Printer Friendly

MS patients experience decrease in life expectancy: Study.

Washington, Jan. 22 ( ANI ): A large scale study in the US on the mortality of patients with multiple sclerosis (MS) has provided us with new info about the life expectancy of people with the disease.

David Kaufman, ScD, of the Slone Epidemiology Center at Boston University, is the lead author. The work is the result of a collaboration between the investigators at BU and their colleagues at University of California San Francisco, the University of Alabama, Heinrich Heine University in Dusseldorf, Care-Safe LLC, a consulting firm and the sponsor of the research, Bayer HealthCare Pharmaceuticals.

The investigators used health insurance claims data to identify a series of patients with MS and a comparison group of individuals from the same health plans who did not have MS.

A total of 30,402 MS patients and 89,818 non-MS subjects who were in the OptumInsight Research (OIR) database from 1996-2009 were included in the study. Data on deaths was obtained from government databases of death records. Annual mortality rates were 899/100,000 in MS patients and 446/100,000 in comparators.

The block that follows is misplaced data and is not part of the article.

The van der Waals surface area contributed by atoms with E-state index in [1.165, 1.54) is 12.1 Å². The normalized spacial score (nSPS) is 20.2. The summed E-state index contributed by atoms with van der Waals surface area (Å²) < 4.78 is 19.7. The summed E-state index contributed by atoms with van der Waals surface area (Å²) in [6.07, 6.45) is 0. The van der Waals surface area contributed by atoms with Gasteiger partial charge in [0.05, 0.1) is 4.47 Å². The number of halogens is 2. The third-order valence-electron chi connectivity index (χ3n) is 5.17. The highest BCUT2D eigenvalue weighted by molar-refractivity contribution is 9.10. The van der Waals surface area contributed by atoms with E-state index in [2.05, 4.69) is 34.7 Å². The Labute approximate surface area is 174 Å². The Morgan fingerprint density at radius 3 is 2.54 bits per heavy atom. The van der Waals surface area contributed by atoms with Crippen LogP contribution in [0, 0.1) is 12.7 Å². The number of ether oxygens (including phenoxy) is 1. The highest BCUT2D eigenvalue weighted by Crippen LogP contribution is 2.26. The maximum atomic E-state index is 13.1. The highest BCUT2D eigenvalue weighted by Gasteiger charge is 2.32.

The median lifespan was 6 years less among the MS patients than among the non-MS group.

While early mortality due to MS is relatively rare, the new data confirm that compared to the general population, MS patients in the US do experience a decrease in life expectancy.

The study has been published in the journal Multiple Sclerosis and Related Disorders. ( ANI )

Copyright 2014 aninews.in All rights reserved. Provided by Syndigate.info , an Albawaba.com company
COPYRIGHT 2014 Al Bawaba (Middle East) Ltd.
No portion of this article can be reproduced without the express written permission from the copyright holder.
Copyright 2014 Gale, Cengage Learning. All rights reserved.

Article Details
Printer friendly Cite/link Email Feedback
Publication:Asian News International
Date:Jan 22, 2014
Words:256
Previous Article:Anti-swine flu vaccination ups risk of narcolepsy in young adults.
Next Article:Do you want to cut heart failure risk? Exercise more and sit less.
Topics:

Terms of use | Privacy policy | Copyright © 2020 Farlex, Inc. | Feedback | For webmasters